STATEHOUSE - Rep. Milo Smith (R-Columbus) had two bills pass out of the House once session resumed Monday night. He authored House Bill 1288 and co-authored House Bill 1583. Both of these bills focus on property taxes.
"I was glad to see work recommence Monday so these bills could be heard on the House floor," said Rep. Smith. "These bills focus on tax matters that needed to be examined and enhanced.'
House Bill 1288 provides that a civil taxing unit's maximum permissible property tax levy may not be reduced if the unit does not use its entire maximum levy authority in the preceding year. It also states that a school corporation's maximum permissible transportation levy may not be reduced if the school corporation does not use its entire maximum levy authority in the preceding year.
"This is a bill that local units of government within our communities will appreciate and I was pleased to see that all members of the House of Representatives felt the need for this bill and passed it by a unanimous vote out of the House and over to the Senate," said Rep. Smith.
HB 1583 states that the credit for excessive residential property taxes and the following property tax deductions are to be allowed in the year of a property transfer if the property is determined to be exempt in the year following the transfer year:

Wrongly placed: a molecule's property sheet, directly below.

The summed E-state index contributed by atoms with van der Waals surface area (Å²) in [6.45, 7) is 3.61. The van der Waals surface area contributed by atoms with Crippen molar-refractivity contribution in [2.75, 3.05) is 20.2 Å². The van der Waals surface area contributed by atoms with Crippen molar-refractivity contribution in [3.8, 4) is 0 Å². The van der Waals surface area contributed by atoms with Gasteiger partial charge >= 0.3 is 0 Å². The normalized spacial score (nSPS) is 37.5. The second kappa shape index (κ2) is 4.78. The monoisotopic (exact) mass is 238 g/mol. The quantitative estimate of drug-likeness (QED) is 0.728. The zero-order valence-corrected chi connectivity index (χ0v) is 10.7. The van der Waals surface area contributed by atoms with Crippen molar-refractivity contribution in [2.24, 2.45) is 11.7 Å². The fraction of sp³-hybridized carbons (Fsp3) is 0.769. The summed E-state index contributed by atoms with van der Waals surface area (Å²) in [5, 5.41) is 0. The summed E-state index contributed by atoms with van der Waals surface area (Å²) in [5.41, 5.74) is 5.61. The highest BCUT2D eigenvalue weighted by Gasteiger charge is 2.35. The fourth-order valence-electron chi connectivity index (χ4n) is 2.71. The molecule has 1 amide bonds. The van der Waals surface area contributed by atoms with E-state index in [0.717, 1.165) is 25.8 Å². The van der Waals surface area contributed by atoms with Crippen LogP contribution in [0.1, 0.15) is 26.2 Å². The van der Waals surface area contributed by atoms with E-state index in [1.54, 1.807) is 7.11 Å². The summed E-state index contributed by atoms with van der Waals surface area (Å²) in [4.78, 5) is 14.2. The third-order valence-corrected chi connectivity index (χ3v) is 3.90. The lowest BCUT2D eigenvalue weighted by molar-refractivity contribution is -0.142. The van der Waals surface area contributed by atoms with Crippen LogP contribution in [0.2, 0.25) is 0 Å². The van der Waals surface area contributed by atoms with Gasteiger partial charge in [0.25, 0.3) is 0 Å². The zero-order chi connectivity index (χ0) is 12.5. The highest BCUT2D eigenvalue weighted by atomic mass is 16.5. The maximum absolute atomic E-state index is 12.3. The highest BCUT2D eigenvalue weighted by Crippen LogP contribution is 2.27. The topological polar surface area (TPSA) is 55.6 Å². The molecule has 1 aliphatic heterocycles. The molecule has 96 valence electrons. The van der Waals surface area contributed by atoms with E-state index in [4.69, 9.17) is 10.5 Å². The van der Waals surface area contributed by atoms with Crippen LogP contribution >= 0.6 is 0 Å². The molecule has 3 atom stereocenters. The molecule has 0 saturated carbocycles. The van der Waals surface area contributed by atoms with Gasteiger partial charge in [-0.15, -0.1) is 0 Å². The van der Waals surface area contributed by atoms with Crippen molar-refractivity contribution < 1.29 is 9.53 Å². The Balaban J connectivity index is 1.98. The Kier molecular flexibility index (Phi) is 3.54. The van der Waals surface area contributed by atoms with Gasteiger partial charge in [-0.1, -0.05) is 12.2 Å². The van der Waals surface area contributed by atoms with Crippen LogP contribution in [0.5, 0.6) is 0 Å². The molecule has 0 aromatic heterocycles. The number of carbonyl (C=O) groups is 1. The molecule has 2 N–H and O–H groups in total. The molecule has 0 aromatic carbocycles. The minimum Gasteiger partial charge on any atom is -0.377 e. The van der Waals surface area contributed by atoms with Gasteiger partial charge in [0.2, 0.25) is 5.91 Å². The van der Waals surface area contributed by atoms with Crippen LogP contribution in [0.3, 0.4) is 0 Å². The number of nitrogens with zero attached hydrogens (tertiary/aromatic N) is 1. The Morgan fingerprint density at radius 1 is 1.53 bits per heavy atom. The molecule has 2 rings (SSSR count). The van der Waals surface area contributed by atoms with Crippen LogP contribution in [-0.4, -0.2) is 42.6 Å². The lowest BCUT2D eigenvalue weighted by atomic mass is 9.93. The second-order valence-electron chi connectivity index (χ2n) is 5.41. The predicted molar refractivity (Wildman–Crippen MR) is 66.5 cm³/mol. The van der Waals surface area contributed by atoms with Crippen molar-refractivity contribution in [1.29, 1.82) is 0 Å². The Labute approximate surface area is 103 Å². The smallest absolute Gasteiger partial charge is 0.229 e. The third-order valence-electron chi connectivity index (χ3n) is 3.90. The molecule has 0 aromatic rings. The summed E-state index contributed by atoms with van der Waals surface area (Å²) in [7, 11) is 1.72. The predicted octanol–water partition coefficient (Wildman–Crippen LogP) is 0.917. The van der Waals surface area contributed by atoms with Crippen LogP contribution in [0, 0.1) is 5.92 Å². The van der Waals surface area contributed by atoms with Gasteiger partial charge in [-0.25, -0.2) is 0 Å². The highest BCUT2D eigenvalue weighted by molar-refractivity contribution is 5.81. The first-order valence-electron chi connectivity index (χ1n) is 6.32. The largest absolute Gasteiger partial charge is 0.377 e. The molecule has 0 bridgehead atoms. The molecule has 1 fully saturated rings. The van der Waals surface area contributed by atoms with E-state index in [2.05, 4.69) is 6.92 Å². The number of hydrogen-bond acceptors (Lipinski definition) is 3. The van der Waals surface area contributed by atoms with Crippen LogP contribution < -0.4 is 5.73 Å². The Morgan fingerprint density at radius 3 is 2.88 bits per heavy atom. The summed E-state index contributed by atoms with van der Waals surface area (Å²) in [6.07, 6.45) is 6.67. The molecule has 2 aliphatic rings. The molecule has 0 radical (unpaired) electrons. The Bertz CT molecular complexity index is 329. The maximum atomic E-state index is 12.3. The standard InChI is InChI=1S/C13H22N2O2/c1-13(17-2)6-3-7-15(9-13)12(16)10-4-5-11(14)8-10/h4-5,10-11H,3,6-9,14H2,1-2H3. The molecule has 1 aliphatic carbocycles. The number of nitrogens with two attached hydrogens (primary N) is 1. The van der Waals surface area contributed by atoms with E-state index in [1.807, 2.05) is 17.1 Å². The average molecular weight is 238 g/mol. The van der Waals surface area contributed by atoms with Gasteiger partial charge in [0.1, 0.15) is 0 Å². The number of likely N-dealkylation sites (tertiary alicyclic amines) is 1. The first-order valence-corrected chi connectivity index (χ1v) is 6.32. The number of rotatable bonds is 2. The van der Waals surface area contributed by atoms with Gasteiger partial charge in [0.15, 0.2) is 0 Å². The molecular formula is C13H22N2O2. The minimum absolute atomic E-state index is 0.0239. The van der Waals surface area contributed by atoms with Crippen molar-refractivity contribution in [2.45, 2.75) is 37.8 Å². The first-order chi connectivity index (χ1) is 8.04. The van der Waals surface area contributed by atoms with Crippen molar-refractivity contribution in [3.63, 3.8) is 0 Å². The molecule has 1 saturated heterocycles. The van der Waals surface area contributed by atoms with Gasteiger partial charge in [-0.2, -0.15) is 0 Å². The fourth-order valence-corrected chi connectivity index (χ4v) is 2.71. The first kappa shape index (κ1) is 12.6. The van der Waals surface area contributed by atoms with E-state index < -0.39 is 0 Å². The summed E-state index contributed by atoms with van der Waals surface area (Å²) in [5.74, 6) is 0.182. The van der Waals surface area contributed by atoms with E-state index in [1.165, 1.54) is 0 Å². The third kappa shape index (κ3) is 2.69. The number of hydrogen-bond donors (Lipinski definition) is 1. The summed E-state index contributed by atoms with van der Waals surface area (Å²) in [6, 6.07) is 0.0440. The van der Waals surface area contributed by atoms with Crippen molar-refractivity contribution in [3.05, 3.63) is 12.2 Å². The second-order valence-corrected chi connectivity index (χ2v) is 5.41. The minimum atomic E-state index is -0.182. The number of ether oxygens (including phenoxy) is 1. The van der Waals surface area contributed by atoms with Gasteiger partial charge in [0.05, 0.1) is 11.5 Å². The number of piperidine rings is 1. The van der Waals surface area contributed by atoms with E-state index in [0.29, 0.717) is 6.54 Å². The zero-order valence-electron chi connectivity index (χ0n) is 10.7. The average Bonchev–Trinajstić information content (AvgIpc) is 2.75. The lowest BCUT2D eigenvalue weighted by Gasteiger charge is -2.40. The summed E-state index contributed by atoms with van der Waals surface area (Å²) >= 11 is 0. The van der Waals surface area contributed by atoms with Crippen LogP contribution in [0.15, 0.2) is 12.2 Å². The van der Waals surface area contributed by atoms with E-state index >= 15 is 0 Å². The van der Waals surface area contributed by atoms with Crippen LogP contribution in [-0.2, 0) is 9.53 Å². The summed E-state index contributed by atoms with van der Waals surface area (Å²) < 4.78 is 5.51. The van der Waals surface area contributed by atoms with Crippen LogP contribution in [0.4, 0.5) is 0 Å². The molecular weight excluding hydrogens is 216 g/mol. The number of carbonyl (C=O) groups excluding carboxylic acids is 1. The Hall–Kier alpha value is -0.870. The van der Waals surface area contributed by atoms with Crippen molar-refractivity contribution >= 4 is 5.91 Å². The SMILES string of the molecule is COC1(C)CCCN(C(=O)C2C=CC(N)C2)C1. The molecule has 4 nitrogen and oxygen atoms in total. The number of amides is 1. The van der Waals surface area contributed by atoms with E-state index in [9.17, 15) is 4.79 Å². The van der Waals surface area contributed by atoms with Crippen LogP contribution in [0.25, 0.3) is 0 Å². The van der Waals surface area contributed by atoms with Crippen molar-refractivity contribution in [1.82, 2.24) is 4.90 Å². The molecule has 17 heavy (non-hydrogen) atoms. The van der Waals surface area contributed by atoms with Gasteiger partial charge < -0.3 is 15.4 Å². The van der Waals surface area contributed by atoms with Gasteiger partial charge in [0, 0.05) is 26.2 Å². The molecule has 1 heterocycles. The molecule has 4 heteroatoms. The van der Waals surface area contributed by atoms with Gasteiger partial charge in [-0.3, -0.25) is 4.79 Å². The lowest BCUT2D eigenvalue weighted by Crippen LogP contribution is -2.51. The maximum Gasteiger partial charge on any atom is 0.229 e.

Under current law, a homeowner's property tax deduction do not apply to taxes payable in the following year if the property is sold after March 1st. If the buyer is a qualifying homesteader, the buyer's deductions are effective for taxes payable in the following year.
Beginning with taxes payable in calendar year 2012 under this bill, the residential deductions that belonged to the seller and the 1% circuit breaker cap for homeowners would continue for property taxes payable in the following year if the property is sold to a buyer that is granted a property tax exemption for the next assessment date.
"This solves a problem that was created over the past few years," said Rep. Smith. "This bill allows us to make changes in the way property tax deductions are handled."
House Bill 1583 passed out of the House and over to the Senate by a vote of 97-1 and will now be heard in the Senate.